The link between eugenics and the modern abortion movement is no conincidence. Margaret Sanger, founder of the American Birth Control League (which eventually became Planned Parenthood), was a huge fan of eugenics. In 1932, she wrote an essay entitled "A Plan for Peace," in which she called on Congress to create a Parliament of Population. The objective would be to "direct and control the population through birth rates and immigration, and to direct its distribution over the country according to national needs consistent with taste, fitness and interest of the individuals." One of the methods for accomplishing this goal was "to apply a stern and rigid policy of sterilization and segregation to that grade of population whose progeny is tainted, or whose inheritance is such that objectionable traits may be transmitted to offspring."
Today, eugenics carries with it such a negative connotation. We're more enlightened, so we call it "reproductive freedom."
Abortion is already being used to "filter out" undesirable kids. Last year, the LA Times ran an opinion piece entitled "The Abortion Debate Brought Home." The author, Dan Neil, boasts about the decision he and his wife made to selectively murder two of their four children. They did so because the in-vitro fertilization process resulted in four babies: two girls and two boys. And since no one in the history of civilization has ever given birth to more than two children at once, they concluded that two of them had to go.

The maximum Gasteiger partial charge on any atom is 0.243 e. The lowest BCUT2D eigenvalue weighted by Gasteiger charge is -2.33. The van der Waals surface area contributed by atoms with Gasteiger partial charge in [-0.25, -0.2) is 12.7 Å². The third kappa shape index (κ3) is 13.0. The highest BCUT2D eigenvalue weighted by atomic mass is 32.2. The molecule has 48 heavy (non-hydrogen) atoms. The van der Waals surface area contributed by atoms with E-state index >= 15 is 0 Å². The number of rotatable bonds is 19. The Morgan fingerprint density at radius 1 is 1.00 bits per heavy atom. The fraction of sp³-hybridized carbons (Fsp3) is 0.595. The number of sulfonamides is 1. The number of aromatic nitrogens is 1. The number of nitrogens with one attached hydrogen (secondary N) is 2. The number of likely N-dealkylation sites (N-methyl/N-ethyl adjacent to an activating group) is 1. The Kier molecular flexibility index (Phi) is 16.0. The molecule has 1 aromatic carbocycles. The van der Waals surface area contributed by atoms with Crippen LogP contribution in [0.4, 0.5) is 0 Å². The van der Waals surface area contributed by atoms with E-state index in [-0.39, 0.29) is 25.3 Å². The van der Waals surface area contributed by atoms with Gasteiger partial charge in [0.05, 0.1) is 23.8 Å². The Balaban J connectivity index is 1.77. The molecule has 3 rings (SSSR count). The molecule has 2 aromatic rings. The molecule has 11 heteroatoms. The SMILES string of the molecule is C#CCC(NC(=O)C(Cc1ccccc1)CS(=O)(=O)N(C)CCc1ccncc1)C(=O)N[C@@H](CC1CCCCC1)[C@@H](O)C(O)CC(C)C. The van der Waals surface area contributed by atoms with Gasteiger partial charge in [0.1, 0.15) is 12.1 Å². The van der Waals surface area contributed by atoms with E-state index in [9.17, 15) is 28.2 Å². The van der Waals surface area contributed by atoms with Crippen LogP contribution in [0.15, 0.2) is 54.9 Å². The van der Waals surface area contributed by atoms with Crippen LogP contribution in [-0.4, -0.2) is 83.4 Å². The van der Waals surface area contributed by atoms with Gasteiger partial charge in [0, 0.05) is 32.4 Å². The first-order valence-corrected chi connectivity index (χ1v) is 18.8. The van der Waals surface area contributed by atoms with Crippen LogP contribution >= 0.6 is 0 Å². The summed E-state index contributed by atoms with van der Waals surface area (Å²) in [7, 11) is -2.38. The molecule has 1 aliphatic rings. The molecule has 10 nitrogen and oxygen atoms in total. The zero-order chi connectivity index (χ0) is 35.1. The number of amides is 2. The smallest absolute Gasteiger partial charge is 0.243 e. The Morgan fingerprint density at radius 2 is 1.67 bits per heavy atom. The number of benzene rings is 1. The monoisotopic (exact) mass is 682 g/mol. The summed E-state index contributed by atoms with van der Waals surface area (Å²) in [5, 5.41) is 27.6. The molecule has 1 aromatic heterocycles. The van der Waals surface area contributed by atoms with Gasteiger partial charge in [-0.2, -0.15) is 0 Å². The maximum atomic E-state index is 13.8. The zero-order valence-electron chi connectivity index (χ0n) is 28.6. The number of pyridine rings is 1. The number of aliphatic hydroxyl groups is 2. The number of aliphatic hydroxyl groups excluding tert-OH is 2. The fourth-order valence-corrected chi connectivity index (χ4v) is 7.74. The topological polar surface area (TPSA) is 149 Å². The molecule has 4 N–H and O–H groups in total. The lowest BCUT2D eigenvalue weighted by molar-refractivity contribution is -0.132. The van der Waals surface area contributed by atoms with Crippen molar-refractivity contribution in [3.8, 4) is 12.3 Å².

So, they did what any concerned parent would do: they had genetic testing done to see which of their kids would be less of a hassle to raise. In the end, they decided to off the boys. As Neil explains, "Some studies show offspring of older fathers (I'm 47) run a higher risk of autism, and males are four times as likely to be autistic." What a brave and loving father!
Oh, but the decision wasn't all that easy. Neil "had reservations about bringing girls into the world now, when forces seemed to be aligning to disenfranchise them (nine of 10 GOP presidential candidates favor reversing Roe vs. Wade)." He wasn't too keen on the idea that his daughters would "have to fight the battles their mothers and grandmothers fought." (Come on. I'm sure Mom would be more than happy to teach them how to burn their training bras.)
Neil wishes there were more doctors out there willing to murder children and that those of us who have a problem with infanticide should just lighten up. He goes on to express his gratitude to the Hippocratic Oath-breaker who butchered his two sons -- withholding her name, of course, "for fear that she might be terrorized by some gun-toting antiabortion extremist." He concludes, "For our part, we are grateful that she was out there. Without her, we wouldn't have been able to have a family. When Roz and Viv grow up, I hope one day I can introduce them to her. I think she'd be proud."
You're quite a guy, Mr. Neil. I suppose the rest of us should be on our knees, thanking you for not bringing two potential freaks into the world. Who knows? Those boys could have turned out to be just as sick and twisted as their father. I don't know about your anonymous "doctor" friend, but I am certain that Margaret Sanger would be proud.